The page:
The strikes are the latest in a series of walkouts by staff at Europe's largest low-priced airline.
The Dublin-based carrier said that it would cancel six per cent of flights amid the walk-outs in Belgium, Italy, the Netherlands, Portugal and Spain.
Ryanair shares are lower Friday, as the budget Irish airline has cancelled 250 flights from its Friday schedule due to strike action.
The airline said it expected 90% of its flights to run as scheduled, and that replacements or refunds have been offered to affected passengers.
The carrier says about 35,000 of its 450,000 passengers have been affected by the disruption brought by the two strikes.
Joining in the industrial action, the Vereinigung Cockpit (VC) called on Ryanair pilots in Germany to strike from 3.01am (German time) on Friday to 2.59am on Saturday.
Ryanair will cut 150 flights because of strike action across Europe on Friday, as Brussels urged it to respect workers' rights enshrined in European Union law.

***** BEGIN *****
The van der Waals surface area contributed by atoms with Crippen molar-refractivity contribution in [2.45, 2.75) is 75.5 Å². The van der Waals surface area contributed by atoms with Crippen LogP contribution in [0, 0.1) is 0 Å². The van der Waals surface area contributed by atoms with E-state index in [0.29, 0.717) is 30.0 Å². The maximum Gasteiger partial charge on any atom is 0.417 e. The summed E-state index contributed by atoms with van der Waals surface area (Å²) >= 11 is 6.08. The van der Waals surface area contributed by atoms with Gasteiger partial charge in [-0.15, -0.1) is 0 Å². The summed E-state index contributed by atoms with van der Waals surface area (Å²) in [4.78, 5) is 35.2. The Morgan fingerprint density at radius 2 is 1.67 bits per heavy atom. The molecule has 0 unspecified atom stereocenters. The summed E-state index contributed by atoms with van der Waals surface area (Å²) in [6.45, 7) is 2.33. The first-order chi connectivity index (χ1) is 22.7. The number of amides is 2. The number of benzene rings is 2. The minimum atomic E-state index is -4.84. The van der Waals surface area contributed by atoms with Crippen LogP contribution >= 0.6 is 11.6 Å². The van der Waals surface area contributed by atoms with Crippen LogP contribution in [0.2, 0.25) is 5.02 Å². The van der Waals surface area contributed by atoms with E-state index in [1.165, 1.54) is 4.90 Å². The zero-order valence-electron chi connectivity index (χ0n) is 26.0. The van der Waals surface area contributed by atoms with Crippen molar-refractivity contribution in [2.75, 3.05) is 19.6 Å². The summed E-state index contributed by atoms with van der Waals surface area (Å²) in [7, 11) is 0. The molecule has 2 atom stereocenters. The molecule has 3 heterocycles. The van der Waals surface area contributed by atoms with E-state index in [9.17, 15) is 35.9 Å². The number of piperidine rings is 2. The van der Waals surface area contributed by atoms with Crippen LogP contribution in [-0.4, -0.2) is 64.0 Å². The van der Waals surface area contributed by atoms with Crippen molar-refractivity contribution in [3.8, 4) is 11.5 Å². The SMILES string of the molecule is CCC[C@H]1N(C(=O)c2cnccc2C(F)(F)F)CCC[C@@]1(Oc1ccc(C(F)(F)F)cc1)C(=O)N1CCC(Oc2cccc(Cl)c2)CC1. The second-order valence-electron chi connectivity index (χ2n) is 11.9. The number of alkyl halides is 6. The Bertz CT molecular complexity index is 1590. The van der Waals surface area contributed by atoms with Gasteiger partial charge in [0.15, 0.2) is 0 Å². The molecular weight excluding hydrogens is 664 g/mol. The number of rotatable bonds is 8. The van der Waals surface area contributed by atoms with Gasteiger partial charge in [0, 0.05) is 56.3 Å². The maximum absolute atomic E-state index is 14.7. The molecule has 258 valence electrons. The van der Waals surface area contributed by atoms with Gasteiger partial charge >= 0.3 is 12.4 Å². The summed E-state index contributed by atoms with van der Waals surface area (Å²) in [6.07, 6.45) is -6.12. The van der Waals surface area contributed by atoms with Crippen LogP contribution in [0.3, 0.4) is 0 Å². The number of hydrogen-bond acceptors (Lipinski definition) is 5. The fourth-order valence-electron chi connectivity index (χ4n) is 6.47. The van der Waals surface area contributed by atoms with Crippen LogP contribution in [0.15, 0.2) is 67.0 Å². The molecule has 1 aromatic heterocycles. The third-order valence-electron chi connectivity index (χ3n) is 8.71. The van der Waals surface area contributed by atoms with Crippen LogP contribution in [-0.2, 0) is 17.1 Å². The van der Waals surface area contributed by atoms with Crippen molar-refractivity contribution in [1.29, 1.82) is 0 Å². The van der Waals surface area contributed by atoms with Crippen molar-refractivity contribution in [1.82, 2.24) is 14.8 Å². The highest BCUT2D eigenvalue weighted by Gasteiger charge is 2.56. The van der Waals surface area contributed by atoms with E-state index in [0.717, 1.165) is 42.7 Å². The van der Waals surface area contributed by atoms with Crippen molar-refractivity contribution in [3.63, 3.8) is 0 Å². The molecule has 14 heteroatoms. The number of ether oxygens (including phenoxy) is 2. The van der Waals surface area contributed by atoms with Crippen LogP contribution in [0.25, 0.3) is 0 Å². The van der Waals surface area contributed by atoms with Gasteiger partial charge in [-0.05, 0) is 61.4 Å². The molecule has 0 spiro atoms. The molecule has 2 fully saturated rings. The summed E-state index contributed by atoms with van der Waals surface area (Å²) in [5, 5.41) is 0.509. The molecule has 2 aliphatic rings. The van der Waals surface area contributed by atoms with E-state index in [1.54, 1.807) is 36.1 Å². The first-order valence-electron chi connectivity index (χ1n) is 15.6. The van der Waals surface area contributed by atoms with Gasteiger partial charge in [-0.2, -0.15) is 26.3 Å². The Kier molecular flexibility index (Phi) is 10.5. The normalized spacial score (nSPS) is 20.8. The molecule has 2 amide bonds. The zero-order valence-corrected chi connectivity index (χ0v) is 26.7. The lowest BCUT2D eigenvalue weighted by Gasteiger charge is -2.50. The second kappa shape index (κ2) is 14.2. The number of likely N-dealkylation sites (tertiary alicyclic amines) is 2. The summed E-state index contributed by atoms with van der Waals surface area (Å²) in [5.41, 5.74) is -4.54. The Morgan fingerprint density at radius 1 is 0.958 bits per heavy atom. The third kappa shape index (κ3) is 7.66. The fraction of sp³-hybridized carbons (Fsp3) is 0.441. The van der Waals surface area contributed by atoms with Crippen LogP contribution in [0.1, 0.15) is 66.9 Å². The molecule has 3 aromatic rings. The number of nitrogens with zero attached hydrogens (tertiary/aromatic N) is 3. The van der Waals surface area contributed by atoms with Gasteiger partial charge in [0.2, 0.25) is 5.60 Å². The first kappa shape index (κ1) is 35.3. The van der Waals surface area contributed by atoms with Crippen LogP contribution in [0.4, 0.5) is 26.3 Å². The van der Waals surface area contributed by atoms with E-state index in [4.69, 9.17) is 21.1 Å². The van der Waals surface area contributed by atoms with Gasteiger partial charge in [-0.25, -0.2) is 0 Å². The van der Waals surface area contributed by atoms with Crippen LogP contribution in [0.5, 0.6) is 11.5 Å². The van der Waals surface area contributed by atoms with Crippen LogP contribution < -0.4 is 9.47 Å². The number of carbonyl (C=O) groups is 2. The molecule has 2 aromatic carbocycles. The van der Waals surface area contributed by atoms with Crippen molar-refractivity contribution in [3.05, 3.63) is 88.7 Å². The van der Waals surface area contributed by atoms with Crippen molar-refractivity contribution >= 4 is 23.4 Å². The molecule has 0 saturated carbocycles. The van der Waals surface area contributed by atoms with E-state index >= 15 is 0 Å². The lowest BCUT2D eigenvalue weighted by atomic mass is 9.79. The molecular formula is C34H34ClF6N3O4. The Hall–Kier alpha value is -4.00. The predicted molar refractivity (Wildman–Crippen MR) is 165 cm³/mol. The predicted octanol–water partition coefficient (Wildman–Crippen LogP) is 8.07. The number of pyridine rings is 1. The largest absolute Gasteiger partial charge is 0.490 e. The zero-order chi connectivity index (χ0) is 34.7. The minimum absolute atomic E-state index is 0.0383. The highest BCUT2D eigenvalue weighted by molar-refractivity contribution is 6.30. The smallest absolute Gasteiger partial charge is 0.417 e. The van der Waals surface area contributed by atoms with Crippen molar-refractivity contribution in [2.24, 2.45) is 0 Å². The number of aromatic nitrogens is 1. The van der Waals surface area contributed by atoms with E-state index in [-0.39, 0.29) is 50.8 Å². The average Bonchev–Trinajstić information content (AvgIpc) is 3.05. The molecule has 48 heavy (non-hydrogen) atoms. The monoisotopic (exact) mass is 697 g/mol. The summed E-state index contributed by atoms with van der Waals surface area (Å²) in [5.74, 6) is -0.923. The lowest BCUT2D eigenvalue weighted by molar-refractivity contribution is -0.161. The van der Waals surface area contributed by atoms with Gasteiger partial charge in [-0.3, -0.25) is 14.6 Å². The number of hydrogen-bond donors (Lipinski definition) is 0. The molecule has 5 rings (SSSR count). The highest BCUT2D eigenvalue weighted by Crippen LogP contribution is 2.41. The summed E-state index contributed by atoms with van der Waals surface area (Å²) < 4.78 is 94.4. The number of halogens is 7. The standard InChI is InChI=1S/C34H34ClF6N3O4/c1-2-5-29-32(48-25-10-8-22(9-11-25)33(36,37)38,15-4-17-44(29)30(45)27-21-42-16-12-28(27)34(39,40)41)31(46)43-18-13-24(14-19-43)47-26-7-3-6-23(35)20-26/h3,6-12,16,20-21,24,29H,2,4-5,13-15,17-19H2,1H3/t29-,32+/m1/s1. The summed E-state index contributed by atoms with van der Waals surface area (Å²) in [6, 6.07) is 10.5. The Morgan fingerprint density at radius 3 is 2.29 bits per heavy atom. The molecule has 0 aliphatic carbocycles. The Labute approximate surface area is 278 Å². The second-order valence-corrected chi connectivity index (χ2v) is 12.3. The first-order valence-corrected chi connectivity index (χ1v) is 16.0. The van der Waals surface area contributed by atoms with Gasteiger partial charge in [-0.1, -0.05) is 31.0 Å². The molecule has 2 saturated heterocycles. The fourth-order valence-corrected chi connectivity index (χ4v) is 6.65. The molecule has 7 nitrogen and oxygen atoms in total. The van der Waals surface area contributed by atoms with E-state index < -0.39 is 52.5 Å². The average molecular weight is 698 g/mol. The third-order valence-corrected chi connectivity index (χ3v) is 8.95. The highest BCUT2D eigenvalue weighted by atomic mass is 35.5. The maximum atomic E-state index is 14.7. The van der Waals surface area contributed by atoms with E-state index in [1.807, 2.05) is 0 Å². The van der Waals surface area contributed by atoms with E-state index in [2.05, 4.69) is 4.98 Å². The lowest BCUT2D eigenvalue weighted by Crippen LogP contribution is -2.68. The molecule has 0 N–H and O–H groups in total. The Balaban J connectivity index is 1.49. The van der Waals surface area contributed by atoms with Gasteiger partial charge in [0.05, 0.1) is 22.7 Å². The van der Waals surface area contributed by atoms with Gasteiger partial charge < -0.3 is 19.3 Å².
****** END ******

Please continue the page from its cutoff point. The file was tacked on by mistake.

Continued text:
"We find this strike... unreasonable and somewhat out of sync with the progress we thought we were having", Ryanair COO Peter Bellew said in a conference call with journalists on Thursday.
Staff claim this creates huge insecurity for them, blocking their access to state benefits in their country.
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Earlier this month Ryanair chief executive Michael O'Leary said strikes by pilots were necessary to keep air fares down.
The German pilots' union said it could not rule out further strikes.
Tensions ran high at Eindhoven Airport in the Netherlands where some passengers had already passed through security when a flight to London was canceled with just half-an-hour until take-off.
Germany's services union Verdi, which represents around 1,000 cabin crew at Ryanair, has said its members would hold rallies on Friday.
The European Commission said Ryanair employees should have contracts in the countries where they live rather than in Ireland, where its planes are registered.
Another indication of the company's rethink on contracts came on Thursday when it announced two new bases in France.
"Respecting EU law is not something over which workers should have to negotiate, nor is it something which can be done differently from country to country", Ms Thyssen said.
Ryanair, which now has 86 bases, aims to fly 200-million passengers per year by 2024, up from a forecast of 139-million in 2018.